Within the next few months, United Kingdom Independence Party (UKIP) members will be asked to elect a leader to replace Paul Nuttall, the Catholic conservative, mildly pro-Zionist Member of European Parliament for North West England, who resigned after leading the party off a cliff at the last General Election.
It’s fair to say that Nuttall was neither intellectually equipped, nor politically astute enough to lead a defanged UKIP into the Brexit negotiation period, as evidenced by his inability to achieve the slightest electoral success in 2017.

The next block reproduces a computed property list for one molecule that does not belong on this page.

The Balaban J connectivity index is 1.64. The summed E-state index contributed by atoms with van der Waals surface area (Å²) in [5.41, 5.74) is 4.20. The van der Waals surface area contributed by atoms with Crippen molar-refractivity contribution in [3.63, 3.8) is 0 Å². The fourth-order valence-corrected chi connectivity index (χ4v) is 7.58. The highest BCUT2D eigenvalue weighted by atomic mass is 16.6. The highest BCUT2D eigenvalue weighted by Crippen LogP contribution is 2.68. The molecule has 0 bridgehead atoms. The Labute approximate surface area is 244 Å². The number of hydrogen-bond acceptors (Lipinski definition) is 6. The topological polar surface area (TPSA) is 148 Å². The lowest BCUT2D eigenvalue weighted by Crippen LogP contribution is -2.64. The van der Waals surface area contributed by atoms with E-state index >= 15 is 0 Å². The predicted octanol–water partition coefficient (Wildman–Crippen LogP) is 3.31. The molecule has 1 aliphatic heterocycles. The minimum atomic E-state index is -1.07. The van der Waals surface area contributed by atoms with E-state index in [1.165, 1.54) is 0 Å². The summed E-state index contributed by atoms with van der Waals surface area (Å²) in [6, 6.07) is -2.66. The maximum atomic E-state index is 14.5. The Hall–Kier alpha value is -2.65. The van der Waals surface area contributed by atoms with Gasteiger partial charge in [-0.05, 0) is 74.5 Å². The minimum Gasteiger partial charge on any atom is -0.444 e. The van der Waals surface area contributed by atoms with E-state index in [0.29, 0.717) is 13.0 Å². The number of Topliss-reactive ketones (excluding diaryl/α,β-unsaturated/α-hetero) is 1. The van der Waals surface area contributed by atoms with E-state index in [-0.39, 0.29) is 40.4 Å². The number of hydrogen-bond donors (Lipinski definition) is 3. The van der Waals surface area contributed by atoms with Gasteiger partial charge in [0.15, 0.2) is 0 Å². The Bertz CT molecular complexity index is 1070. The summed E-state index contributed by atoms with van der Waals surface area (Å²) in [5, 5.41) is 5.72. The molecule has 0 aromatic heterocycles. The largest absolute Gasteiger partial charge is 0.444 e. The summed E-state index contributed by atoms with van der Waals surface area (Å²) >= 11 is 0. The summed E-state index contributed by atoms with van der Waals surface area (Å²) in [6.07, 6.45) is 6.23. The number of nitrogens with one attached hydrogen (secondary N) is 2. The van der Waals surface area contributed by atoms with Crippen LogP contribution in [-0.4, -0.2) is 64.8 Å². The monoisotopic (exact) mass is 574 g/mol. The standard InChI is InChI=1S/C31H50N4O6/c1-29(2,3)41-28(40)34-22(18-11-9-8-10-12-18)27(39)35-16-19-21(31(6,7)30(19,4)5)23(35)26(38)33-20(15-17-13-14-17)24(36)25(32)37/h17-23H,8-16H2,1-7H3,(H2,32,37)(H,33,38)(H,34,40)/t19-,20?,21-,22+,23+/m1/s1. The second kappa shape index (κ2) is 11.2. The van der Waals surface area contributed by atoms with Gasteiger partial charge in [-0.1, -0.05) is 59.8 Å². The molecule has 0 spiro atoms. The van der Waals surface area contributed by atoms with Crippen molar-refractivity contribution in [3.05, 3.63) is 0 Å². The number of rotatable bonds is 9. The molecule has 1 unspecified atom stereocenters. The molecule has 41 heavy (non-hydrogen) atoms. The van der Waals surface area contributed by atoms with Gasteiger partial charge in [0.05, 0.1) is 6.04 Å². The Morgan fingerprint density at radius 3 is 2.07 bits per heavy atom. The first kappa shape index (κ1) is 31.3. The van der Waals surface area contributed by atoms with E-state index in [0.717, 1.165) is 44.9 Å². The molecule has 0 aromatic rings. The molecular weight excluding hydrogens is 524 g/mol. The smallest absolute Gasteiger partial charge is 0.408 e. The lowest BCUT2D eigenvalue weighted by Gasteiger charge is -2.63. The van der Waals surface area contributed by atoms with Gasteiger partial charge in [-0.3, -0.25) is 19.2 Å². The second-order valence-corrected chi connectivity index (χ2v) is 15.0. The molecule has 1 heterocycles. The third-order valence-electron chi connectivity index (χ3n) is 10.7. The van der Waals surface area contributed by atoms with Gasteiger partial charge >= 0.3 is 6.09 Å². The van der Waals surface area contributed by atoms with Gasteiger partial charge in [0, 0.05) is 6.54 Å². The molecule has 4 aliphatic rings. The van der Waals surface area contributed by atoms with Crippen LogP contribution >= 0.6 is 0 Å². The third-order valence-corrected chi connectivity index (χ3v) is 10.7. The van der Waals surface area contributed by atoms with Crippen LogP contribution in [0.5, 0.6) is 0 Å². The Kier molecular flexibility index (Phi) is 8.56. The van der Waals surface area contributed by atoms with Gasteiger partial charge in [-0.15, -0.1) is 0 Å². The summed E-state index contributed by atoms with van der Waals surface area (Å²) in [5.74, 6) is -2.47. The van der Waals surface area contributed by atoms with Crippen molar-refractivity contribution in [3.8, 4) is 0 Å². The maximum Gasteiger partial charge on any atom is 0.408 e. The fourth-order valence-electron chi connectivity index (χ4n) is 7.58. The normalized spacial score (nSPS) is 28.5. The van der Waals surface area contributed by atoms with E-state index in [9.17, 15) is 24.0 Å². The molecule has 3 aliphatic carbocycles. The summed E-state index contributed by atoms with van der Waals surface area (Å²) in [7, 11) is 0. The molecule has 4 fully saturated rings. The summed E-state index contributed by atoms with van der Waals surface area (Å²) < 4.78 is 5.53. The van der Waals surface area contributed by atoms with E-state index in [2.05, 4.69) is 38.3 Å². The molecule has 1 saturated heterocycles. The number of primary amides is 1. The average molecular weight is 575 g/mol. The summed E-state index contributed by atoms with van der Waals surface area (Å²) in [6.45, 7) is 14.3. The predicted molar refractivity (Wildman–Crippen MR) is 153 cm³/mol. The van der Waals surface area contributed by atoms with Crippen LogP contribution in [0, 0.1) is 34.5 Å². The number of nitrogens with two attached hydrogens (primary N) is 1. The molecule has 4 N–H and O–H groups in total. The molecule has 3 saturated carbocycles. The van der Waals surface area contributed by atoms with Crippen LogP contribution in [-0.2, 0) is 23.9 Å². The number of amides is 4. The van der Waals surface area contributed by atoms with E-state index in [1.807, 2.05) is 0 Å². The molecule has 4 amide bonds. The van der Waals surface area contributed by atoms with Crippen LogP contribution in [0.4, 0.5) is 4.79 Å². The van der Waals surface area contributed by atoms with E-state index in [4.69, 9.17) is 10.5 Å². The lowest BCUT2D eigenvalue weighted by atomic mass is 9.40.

UKIP’s share of the vote, which reached a staggering 4 million when I stood as a prospective Member of Parliament for West Lancashire in 2015, collapsed at this year’s General Election — with both the Labour Party, from whom UKIP had previously siphoned off hundreds of thousands of voters from disenfranchised White working class communities in the north, and fiercely patriotic English Conservatives, whom UKIP had targeted down south, hacking large swathes of support back from Nuttall’s party.
In fact, Nuttall’s inability to put his personal stamp on the populist party resulted in UKIP losing over 80% of its vote (from 12.6% in 2015 to 2% in 2017), its membership rumored to have dropped by more than half, and the party Farage had built from scratch all but relegated to a footnote in the annals of British history and dustbin of British politics. Read more